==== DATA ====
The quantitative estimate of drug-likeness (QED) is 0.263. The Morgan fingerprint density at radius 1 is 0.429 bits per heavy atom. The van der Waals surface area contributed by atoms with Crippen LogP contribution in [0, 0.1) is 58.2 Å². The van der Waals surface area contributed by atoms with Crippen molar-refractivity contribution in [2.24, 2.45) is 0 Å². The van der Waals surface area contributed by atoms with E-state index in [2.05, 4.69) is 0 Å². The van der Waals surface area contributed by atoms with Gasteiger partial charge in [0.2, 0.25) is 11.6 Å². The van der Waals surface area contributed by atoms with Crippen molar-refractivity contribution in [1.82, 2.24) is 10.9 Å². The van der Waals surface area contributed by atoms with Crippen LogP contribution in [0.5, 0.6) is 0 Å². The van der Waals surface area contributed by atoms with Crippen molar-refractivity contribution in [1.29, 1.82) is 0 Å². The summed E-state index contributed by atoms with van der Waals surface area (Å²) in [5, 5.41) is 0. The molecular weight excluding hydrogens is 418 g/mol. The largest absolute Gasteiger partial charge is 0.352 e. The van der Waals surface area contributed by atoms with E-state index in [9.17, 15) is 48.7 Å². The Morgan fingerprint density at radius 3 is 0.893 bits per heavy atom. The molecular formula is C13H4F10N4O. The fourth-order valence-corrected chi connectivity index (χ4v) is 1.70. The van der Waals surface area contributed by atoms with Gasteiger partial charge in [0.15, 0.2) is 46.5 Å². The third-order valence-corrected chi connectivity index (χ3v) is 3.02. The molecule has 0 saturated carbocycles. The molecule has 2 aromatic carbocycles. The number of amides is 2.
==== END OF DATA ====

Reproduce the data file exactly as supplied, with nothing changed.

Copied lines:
The quantitative estimate of drug-likeness (QED) is 0.263. The Morgan fingerprint density at radius 1 is 0.429 bits per heavy atom. The van der Waals surface area contributed by atoms with Crippen LogP contribution in [0, 0.1) is 58.2 Å². The van der Waals surface area contributed by atoms with Crippen molar-refractivity contribution in [2.24, 2.45) is 0 Å². The van der Waals surface area contributed by atoms with E-state index in [2.05, 4.69) is 0 Å². The van der Waals surface area contributed by atoms with Gasteiger partial charge in [0.2, 0.25) is 11.6 Å². The van der Waals surface area contributed by atoms with Crippen molar-refractivity contribution in [1.82, 2.24) is 10.9 Å². The van der Waals surface area contributed by atoms with Crippen LogP contribution in [0.5, 0.6) is 0 Å². The van der Waals surface area contributed by atoms with Crippen molar-refractivity contribution in [1.29, 1.82) is 0 Å². The summed E-state index contributed by atoms with van der Waals surface area (Å²) in [5, 5.41) is 0. The molecular weight excluding hydrogens is 418 g/mol. The largest absolute Gasteiger partial charge is 0.352 e. The van der Waals surface area contributed by atoms with E-state index in [9.17, 15) is 48.7 Å². The Morgan fingerprint density at radius 3 is 0.893 bits per heavy atom. The molecular formula is C13H4F10N4O. The fourth-order valence-corrected chi connectivity index (χ4v) is 1.70. The van der Waals surface area contributed by atoms with Gasteiger partial charge in [0.15, 0.2) is 46.5 Å². The third-order valence-corrected chi connectivity index (χ3v) is 3.02. The molecule has 0 saturated carbocycles. The molecule has 2 aromatic carbocycles. The number of amides is 2.